Journal of Sports Science and Medicine
Journal of Sports Science and Medicine
ISSN: 1303 - 2968   
Ios-APP Journal of Sports Science and Medicine
Androit-APP Journal of Sports Science and Medicine
from September 2014
©Journal of Sports Science and Medicine (2010) 09, 347 - 352

Research article
Psychological Factors as Predictors of Injuries Among Senior Soccer Players. A Prospective Study
Andreas Ivarsson , Urban Johnson
Author Information
Centre for Research on Welfare, Health and Sport Halmstad University, Halmstad, Sweden

Andreas Ivarsson
✉ Centre for Research on Welfare, Health and Sport, Halmstad University, Box 823, 301 18, Halmstad, Sweden
Publish Date
Received: 24-12-2009
Accepted: 30-04-2010
Published (online): 01-06-2010
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It is reported that between 65-91% of elite soccer players in Sweden have at least one injury per year. Several studies define different physiological and psychological factors affecting athletic injury-risk. A number of models contain proposals that specify relationships between psychological factors and an increased athletic injury-risk. Examples include Williams and Andersen’s stress-injury model and Johnson and Ivarsson’s empirical model of injury risk factors which proposes that factors such as trait anxiety and ineffective coping skills are influential. The purpose of this study was to examine the relationship between (a) personality factors, b) coping variables, and (c) stress and injury risk. Participants were 48 male soccer players from 3 Swedish teams ranging in age from 16 to 36 years (M = 22 years). Participants completed 5 questionnaires: Football Worry Scale, Swedish universities Scales of Personality, Life Events Survey for Collegiate Athletes, Daily Hassle Scale and Brief COPE. Information on injuries was collected by athletic trainers of the teams over 3-months. Results suggest injury was significantly predicted by 4 personality trait predictors: somatic trait anxiety, psychic trait anxiety, stress susceptibility, and trait irritability. Collectively, the predictors self-blame and acceptance could explain 14.6% of injury occurrence. More injuries were reported among players who score high in daily hassles. These results support previous findings. Recommendations are given for both the athletes and the trainers on working to prevent sport injuries.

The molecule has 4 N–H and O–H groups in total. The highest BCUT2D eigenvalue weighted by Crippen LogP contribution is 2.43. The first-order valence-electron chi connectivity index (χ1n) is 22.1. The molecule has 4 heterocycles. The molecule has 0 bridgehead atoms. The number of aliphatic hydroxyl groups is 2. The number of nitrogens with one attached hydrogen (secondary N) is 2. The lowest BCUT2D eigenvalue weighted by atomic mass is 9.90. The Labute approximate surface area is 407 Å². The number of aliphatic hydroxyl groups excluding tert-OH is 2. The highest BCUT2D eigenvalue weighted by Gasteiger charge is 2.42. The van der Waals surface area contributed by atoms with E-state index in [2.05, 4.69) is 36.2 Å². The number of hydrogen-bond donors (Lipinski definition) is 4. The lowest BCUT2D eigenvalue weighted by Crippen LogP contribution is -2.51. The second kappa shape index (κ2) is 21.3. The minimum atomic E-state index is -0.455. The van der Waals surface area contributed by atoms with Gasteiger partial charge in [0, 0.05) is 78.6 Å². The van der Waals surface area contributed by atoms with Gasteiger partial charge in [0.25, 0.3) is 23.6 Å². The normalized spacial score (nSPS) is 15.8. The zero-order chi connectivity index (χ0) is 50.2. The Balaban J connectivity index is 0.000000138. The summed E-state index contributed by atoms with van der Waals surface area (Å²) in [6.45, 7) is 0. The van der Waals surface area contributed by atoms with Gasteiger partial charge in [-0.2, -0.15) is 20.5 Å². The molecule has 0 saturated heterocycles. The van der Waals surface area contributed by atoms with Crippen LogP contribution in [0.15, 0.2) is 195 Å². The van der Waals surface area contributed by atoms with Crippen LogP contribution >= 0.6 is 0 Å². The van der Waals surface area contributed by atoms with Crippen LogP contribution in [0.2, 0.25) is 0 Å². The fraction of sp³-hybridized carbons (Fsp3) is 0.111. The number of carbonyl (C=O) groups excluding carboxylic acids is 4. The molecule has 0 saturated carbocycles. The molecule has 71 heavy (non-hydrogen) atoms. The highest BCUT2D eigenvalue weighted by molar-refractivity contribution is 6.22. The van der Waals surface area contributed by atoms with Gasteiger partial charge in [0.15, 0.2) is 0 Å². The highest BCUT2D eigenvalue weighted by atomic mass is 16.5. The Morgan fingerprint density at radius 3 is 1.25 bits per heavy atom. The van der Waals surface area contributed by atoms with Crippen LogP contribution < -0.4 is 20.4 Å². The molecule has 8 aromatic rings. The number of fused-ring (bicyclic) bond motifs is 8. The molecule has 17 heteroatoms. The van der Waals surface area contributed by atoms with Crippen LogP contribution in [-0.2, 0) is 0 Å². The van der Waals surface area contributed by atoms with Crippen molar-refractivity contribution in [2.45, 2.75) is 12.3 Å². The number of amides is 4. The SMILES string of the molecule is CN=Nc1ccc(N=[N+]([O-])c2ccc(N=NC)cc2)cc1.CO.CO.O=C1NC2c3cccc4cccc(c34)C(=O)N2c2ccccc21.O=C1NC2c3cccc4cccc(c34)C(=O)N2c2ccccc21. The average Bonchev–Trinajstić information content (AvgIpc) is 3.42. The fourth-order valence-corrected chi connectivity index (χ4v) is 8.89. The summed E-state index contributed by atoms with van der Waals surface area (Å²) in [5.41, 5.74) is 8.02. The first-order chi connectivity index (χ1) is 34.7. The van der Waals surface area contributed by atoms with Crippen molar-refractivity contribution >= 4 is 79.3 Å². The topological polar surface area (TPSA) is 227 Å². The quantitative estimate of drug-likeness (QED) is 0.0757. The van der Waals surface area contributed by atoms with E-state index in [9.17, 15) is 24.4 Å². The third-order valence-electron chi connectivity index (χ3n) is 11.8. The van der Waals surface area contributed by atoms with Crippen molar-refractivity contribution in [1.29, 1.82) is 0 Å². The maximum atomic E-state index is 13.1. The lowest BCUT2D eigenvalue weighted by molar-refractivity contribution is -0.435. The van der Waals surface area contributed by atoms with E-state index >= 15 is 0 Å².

Key words: Coping strategies, daily hassles, personality, psychological predictors, sport injury

           Key Points
  • A number of psychological factors, such as high stress levels and ineffective coping could increase the injury risk among athletes.
  • The two coping factors, self - blame and acceptance could together explain 14.6 % of injury occurrence.
  • Results of the current study suggest that the factors; somatic trait anxiety, psychic trait anxiety, stress susceptibility and trait irritability could increase injury risk among soccer players.
  • Suggestion for future research is to investigate how daily hassles affects injury risk among soccer players in larger samples and on premiership levels. Moreover, to investigate the effects of a preventive intervention designs for a representative sample of soccer players.
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